China’s Belt and Road Initiative is causing environmental degradation in Montenegro

The construction of the Bar-Boljare highway, which is a Montenegrin part of the Chinese Belt and Road Initiative, severely damaged the UNESCO-protected Tara River. Chinese company (China Road and Bridge Corporation = CRBC), responsible for construction failed to repair the damage despite being required to do so by July 2022.

China’s Belt and Road Initiative (BRI), often labelled as the New Silk Road, is one of the most ambitious infrastructure projects ever envisioned, grouping more than 150 countries and 30 international organisations. The project aims to connect Asia with Africa and Europe via land and maritime networks to increase trade and stimulate regional cooperation. Montenegro was one of the first European countries to sign on the BRI, which encompassed an agreement on a highly controversial highway project signed in 2014.

The highway was set to range from the Montenegrin coast in Bar to Boljare across the border into Serbia and required a one-billion-dollar loan from the Chinese Export-Import Bank. At that time, the sum was equal to a quarter of Montenegro’s GDP, and eventually, Montenegro required help from the European Commission and a group of Western banks to meet the repayment schedule.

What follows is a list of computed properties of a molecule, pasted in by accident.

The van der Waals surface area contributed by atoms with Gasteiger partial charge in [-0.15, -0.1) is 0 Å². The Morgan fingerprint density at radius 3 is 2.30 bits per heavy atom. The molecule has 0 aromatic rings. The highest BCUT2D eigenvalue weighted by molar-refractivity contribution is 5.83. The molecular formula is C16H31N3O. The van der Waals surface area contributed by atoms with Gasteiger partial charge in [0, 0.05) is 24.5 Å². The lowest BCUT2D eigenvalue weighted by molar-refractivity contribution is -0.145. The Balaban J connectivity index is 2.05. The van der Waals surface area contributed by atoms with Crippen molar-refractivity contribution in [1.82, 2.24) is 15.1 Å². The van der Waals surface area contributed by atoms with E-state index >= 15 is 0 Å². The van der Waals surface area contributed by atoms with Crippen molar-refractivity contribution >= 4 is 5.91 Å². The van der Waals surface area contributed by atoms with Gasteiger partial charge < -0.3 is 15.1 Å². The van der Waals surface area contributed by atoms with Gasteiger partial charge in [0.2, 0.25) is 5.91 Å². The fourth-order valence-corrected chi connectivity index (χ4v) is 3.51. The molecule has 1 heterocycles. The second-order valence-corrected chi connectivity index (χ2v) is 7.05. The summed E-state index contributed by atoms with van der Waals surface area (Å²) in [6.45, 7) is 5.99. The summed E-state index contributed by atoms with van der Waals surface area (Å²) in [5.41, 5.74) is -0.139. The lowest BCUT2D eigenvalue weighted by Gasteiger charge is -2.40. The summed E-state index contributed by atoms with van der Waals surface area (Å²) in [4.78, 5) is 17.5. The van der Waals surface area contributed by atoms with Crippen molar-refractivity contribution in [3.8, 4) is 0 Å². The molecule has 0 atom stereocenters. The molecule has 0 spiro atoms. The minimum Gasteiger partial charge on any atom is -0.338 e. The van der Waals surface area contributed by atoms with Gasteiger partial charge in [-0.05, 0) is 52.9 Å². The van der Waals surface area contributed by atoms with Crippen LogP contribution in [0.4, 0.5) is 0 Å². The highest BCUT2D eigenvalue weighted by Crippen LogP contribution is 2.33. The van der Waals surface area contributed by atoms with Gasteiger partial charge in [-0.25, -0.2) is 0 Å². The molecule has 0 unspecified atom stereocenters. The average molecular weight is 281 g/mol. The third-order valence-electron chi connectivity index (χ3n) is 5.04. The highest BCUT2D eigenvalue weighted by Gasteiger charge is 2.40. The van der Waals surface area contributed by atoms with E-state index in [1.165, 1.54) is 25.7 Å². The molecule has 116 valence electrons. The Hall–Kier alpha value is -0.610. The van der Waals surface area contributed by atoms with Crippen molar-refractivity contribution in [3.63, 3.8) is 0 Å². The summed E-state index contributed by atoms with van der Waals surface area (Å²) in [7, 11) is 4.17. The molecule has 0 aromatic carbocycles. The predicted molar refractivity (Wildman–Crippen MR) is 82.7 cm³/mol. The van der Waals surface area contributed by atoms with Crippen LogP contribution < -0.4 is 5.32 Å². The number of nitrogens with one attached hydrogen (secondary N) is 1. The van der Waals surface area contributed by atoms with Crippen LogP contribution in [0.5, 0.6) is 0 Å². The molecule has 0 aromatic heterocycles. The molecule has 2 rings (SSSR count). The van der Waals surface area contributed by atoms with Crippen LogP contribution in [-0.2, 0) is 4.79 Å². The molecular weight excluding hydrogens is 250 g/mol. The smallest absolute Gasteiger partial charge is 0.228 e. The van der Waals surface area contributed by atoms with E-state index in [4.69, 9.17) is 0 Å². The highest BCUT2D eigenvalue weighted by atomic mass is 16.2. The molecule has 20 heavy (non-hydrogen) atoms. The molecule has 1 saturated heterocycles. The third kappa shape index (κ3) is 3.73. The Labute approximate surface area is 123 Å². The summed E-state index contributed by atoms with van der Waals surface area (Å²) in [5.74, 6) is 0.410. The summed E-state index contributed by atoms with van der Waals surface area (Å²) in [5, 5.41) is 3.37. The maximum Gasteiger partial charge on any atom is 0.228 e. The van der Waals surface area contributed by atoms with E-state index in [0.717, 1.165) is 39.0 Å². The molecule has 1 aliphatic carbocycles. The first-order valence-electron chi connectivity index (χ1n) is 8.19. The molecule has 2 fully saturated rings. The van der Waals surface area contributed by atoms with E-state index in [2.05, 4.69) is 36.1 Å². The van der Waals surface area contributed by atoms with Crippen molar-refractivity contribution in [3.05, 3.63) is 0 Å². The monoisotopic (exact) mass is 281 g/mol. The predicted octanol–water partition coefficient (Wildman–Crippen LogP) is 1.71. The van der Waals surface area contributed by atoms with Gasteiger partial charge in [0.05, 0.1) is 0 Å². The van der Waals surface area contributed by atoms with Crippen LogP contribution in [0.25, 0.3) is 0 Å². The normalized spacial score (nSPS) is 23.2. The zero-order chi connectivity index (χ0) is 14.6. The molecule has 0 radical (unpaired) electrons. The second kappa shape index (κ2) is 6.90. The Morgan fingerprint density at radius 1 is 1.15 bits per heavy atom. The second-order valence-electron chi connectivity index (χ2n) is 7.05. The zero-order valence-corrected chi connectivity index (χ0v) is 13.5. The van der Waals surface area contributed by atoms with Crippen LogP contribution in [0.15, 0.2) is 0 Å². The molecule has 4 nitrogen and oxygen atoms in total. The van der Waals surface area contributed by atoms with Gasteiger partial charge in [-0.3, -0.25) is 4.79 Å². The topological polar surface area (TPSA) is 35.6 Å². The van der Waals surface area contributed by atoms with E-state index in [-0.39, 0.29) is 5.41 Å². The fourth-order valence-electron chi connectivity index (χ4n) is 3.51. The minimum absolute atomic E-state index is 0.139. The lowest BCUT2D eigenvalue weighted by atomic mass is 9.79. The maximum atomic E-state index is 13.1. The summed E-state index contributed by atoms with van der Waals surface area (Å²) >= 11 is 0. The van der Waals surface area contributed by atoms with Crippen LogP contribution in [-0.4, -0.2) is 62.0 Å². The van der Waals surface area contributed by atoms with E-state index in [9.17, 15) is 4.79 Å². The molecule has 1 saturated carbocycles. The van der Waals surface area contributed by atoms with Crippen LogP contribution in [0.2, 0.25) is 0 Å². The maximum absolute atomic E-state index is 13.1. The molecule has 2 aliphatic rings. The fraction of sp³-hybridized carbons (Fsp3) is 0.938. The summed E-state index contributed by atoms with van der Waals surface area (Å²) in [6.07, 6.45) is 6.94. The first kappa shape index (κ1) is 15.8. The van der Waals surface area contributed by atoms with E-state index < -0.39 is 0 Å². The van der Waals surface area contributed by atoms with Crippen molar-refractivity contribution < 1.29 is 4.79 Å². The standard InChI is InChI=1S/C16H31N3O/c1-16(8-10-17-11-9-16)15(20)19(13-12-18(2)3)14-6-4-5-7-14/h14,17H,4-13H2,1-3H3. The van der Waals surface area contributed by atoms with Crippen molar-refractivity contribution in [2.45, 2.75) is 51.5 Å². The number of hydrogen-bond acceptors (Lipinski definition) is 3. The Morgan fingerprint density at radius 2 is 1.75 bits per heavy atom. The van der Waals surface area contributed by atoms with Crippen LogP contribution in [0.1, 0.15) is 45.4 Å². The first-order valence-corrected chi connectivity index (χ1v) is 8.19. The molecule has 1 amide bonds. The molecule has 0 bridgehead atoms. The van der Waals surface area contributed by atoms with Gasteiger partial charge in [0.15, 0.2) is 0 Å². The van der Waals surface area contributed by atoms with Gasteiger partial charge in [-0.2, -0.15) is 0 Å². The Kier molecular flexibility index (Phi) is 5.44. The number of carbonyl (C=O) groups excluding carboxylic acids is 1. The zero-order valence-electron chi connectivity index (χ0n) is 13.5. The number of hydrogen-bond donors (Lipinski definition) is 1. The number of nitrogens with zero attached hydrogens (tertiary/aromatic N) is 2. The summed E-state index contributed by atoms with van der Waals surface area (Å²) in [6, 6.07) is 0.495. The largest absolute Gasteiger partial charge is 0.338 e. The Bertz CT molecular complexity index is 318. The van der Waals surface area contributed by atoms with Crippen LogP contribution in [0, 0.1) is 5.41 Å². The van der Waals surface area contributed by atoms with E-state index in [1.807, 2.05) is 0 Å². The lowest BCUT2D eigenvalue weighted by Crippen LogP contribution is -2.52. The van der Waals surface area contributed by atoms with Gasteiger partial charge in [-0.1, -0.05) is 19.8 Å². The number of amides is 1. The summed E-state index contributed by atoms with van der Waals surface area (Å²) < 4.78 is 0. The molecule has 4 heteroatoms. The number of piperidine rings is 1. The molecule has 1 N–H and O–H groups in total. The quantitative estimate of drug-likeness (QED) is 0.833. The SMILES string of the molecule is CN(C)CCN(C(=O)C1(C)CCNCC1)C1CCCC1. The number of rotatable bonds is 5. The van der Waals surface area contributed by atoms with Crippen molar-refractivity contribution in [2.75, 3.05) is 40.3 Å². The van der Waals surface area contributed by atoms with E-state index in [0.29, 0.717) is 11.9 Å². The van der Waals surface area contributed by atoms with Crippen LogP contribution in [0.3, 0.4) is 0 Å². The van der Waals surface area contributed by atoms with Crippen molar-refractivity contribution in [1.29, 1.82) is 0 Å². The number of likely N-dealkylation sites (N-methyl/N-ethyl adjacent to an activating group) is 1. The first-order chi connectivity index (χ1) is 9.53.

In addition to the financial burden, the project imposed a heavy toll on the 78-kilometer-long Tara River, which has been deemed “effectively dead” by environmental specialists. In 2021, Montenegro initiated the first state probe into CRBC, citing the environmental damage to the UNESCO-protected river. CRBC consistently disregarded the concerns raised by activist groups, and the criminal charges were later dropped. Eventually, the Chinese company remediated 500 metres of river, which was considered not enough since the damage was as high as 6 kilometres.

Therefore, the project has not only driven the public debt to 90.85% of GDP but has also contaminated one of Europe’s once-most-beautiful rivers, with no revitalisation plan in sight.